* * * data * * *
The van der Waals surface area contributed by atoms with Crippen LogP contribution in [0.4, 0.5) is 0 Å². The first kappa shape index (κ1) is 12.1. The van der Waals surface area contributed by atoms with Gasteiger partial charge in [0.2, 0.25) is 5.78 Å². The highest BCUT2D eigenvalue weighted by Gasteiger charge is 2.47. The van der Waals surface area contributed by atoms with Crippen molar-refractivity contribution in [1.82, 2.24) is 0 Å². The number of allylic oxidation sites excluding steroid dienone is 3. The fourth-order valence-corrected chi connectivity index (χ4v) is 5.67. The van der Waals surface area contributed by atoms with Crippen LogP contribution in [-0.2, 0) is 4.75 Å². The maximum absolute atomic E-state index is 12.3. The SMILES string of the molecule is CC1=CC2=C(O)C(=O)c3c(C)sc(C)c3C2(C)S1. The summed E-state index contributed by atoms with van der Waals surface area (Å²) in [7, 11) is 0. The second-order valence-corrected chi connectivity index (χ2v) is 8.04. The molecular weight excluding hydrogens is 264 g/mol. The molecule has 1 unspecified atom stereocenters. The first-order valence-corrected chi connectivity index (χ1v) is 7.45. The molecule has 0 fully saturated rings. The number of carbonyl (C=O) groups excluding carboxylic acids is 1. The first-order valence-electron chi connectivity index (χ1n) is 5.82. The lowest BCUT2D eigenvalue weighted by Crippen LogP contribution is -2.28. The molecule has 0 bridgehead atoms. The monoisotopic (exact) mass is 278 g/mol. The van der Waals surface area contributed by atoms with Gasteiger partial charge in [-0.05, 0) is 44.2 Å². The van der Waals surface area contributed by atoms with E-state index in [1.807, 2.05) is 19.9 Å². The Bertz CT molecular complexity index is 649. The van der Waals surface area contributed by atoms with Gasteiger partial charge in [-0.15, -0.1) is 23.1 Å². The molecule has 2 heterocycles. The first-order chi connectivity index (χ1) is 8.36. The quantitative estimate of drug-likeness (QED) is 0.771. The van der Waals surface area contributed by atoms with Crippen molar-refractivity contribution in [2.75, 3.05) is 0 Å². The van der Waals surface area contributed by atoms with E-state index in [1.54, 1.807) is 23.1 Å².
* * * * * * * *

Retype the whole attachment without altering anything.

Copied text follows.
The van der Waals surface area contributed by atoms with Crippen LogP contribution in [0.4, 0.5) is 0 Å². The first kappa shape index (κ1) is 12.1. The van der Waals surface area contributed by atoms with Gasteiger partial charge in [0.2, 0.25) is 5.78 Å². The highest BCUT2D eigenvalue weighted by Gasteiger charge is 2.47. The van der Waals surface area contributed by atoms with Crippen molar-refractivity contribution in [1.82, 2.24) is 0 Å². The number of allylic oxidation sites excluding steroid dienone is 3. The fourth-order valence-corrected chi connectivity index (χ4v) is 5.67. The van der Waals surface area contributed by atoms with Crippen LogP contribution in [-0.2, 0) is 4.75 Å². The maximum absolute atomic E-state index is 12.3. The SMILES string of the molecule is CC1=CC2=C(O)C(=O)c3c(C)sc(C)c3C2(C)S1. The summed E-state index contributed by atoms with van der Waals surface area (Å²) in [7, 11) is 0. The second-order valence-corrected chi connectivity index (χ2v) is 8.04. The molecular weight excluding hydrogens is 264 g/mol. The molecule has 1 unspecified atom stereocenters. The first-order valence-corrected chi connectivity index (χ1v) is 7.45. The molecule has 0 fully saturated rings. The number of carbonyl (C=O) groups excluding carboxylic acids is 1. The first-order valence-electron chi connectivity index (χ1n) is 5.82. The lowest BCUT2D eigenvalue weighted by Crippen LogP contribution is -2.28. The molecule has 0 bridgehead atoms. The monoisotopic (exact) mass is 278 g/mol. The van der Waals surface area contributed by atoms with Gasteiger partial charge in [-0.05, 0) is 44.2 Å². The van der Waals surface area contributed by atoms with E-state index in [1.807, 2.05) is 19.9 Å². The Bertz CT molecular complexity index is 649. The van der Waals surface area contributed by atoms with Gasteiger partial charge in [-0.15, -0.1) is 23.1 Å². The molecule has 2 heterocycles. The first-order chi connectivity index (χ1) is 8.36. The quantitative estimate of drug-likeness (QED) is 0.771. The van der Waals surface area contributed by atoms with Crippen molar-refractivity contribution in [2.75, 3.05) is 0 Å². The van der Waals surface area contributed by atoms with E-state index in [1.54, 1.807) is 23.1 Å².